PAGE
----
imageOk, they didn’t quite phrase it that way, but when I noticed the final USA Today/Gallup poll looking at Americans intentions on how they vote for Congress over on Memeorandum it is hard not to be confident.  Polling likely voters there is a 15% gap between Republicans and Democrats in the generic ballot.  

Of those likely voters 55% said they intend to vote for a Republican candidate with 40% indicating they would vote for a Democrat candidate.  The gap with registered voters is much less with 48% going Republican and 44% going Democrat.  This also demonstrates a huge, huge enthusiasm gap demonstrated for us in Ohio when there was an underwhelming turnout when President Barack Obama and Vice President Joe Biden on Sunday.

This poll also looks to be without precedent:

Gallup models the number of seats a party will control based on that party’s share of the national two-party vote for the House of Representatives, using historical voting data in midterm elections from 1946 to 2006. The model takes into account the majority party in Congress entering the elections.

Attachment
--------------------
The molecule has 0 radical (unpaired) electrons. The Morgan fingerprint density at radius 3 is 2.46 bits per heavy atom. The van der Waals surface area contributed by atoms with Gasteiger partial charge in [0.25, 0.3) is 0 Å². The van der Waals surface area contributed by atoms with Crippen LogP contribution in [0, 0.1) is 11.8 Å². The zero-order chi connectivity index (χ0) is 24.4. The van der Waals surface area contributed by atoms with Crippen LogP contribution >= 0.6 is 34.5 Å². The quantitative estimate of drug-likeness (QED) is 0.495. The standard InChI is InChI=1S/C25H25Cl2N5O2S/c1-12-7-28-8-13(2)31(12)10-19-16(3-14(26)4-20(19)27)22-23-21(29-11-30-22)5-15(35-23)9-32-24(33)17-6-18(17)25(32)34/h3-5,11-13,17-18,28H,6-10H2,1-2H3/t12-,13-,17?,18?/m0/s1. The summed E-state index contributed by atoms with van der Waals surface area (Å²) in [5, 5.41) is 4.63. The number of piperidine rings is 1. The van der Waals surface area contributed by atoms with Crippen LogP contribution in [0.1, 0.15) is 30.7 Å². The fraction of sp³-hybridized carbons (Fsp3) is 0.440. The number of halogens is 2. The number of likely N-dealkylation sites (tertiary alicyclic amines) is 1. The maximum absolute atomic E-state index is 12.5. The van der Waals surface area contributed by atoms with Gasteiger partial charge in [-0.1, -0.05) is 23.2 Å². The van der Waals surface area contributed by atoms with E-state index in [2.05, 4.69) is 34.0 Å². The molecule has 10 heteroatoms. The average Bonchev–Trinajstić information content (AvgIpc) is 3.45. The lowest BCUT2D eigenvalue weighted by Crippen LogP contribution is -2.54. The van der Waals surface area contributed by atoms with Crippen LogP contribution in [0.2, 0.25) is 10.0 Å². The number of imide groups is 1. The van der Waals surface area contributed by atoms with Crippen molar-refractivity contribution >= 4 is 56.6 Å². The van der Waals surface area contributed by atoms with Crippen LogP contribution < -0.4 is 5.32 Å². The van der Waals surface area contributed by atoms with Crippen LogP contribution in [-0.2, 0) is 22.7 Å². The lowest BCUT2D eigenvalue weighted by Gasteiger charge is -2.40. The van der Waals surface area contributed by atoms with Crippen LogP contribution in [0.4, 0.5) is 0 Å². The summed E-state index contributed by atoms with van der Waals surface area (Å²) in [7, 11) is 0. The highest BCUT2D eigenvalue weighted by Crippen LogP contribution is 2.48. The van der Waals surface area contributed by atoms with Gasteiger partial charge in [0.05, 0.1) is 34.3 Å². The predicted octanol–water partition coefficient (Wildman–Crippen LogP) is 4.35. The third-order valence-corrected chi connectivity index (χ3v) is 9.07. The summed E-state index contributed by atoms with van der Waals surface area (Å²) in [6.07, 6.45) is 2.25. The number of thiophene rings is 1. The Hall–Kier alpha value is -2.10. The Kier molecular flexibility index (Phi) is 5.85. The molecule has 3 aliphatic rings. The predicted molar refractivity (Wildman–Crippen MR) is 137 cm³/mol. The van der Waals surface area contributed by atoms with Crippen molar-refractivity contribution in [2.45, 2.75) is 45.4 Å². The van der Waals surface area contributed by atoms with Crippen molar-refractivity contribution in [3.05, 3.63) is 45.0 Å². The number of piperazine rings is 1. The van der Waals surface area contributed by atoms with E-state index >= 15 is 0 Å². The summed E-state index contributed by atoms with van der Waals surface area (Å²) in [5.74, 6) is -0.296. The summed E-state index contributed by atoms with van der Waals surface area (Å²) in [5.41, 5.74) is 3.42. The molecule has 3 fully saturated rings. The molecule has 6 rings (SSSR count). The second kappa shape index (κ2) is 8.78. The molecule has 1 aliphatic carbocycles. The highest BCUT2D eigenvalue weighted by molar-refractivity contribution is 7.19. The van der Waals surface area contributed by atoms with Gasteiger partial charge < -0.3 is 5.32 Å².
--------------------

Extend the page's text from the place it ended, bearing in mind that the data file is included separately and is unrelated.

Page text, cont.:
Gallup’s historical model suggests that a party needs at least a two-point advantage in the national House vote to win a majority of the 435 seats. The Republicans’ current likely voter margin suggests that this scenario is highly probable, making the question of interest this election not whether the GOP will win the majority, but by how much. Taking Gallup’s final survey’s margin of error into account, the historical model predicts that the Republicans could gain anywhere from 60 seats on up, with gains well beyond that possible.

It should be noted, however, that this year’s 15-point gap in favor of the Republican candidates among likely voters is unprecedented in Gallup polling and could result in the largest Republican margin in House voting in several generations. This means that seat projections have moved into uncharted territory, in which past relationships between the national two-party vote and the number of seats won may not be maintained.

But the cautionary tale…

Additionally, efforts by state legislatures in recent years have attempted to insulate incumbent members of Congress from strong partisan tides such as are in force this year. Congressional district lines have been drawn to make them safe for specific parties, which may reduce the impact of national trends on election outcomes.

This could be bigger than 1994 where Republicans had a 54 seat gain in the House, but I don’t want to count on it.  The only poll that counts is the one that happens on Tuesday (and those who voted early).  Gallup said the key is turn-out and it looks like the Republicans have an edge there.

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